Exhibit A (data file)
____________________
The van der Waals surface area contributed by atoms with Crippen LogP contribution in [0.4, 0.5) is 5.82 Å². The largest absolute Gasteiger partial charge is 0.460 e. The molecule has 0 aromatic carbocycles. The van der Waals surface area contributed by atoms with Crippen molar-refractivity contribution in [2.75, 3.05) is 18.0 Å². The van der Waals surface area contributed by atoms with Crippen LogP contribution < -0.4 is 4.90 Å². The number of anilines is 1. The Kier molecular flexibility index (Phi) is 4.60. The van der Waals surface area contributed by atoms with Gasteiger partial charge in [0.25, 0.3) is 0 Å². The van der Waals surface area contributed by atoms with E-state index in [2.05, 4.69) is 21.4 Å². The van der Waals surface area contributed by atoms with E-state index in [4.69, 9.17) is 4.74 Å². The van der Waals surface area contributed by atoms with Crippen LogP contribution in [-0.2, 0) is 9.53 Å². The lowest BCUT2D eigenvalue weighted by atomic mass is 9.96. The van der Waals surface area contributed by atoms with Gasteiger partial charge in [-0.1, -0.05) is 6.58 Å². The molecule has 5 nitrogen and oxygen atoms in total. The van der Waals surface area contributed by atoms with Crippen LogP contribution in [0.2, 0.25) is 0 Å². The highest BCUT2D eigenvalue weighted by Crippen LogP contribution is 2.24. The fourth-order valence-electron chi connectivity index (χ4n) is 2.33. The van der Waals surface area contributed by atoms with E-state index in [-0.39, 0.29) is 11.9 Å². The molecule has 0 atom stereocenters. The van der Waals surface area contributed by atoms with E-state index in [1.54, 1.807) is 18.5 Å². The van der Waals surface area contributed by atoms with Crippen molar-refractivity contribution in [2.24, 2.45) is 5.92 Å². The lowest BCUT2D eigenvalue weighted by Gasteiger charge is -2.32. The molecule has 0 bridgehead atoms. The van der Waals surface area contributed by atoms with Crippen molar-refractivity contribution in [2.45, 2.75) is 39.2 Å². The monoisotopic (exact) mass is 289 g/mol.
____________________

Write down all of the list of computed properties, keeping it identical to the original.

The van der Waals surface area contributed by atoms with Crippen LogP contribution in [0.4, 0.5) is 5.82 Å². The largest absolute Gasteiger partial charge is 0.460 e. The molecule has 0 aromatic carbocycles. The van der Waals surface area contributed by atoms with Crippen molar-refractivity contribution in [2.75, 3.05) is 18.0 Å². The van der Waals surface area contributed by atoms with Crippen LogP contribution < -0.4 is 4.90 Å². The number of anilines is 1. The Kier molecular flexibility index (Phi) is 4.60. The van der Waals surface area contributed by atoms with Gasteiger partial charge in [0.25, 0.3) is 0 Å². The van der Waals surface area contributed by atoms with E-state index in [2.05, 4.69) is 21.4 Å². The van der Waals surface area contributed by atoms with E-state index in [4.69, 9.17) is 4.74 Å². The van der Waals surface area contributed by atoms with Crippen LogP contribution in [-0.2, 0) is 9.53 Å². The lowest BCUT2D eigenvalue weighted by atomic mass is 9.96. The van der Waals surface area contributed by atoms with Gasteiger partial charge in [-0.1, -0.05) is 6.58 Å². The molecule has 5 nitrogen and oxygen atoms in total. The van der Waals surface area contributed by atoms with Crippen LogP contribution in [0.2, 0.25) is 0 Å². The highest BCUT2D eigenvalue weighted by Crippen LogP contribution is 2.24. The fourth-order valence-electron chi connectivity index (χ4n) is 2.33. The van der Waals surface area contributed by atoms with E-state index in [-0.39, 0.29) is 11.9 Å². The molecule has 0 atom stereocenters. The van der Waals surface area contributed by atoms with E-state index in [1.54, 1.807) is 18.5 Å². The van der Waals surface area contributed by atoms with Crippen molar-refractivity contribution in [2.24, 2.45) is 5.92 Å². The lowest BCUT2D eigenvalue weighted by Gasteiger charge is -2.32. The molecule has 0 bridgehead atoms. The van der Waals surface area contributed by atoms with Crippen molar-refractivity contribution in [2.45, 2.75) is 39.2 Å². The monoisotopic (exact) mass is 289 g/mol.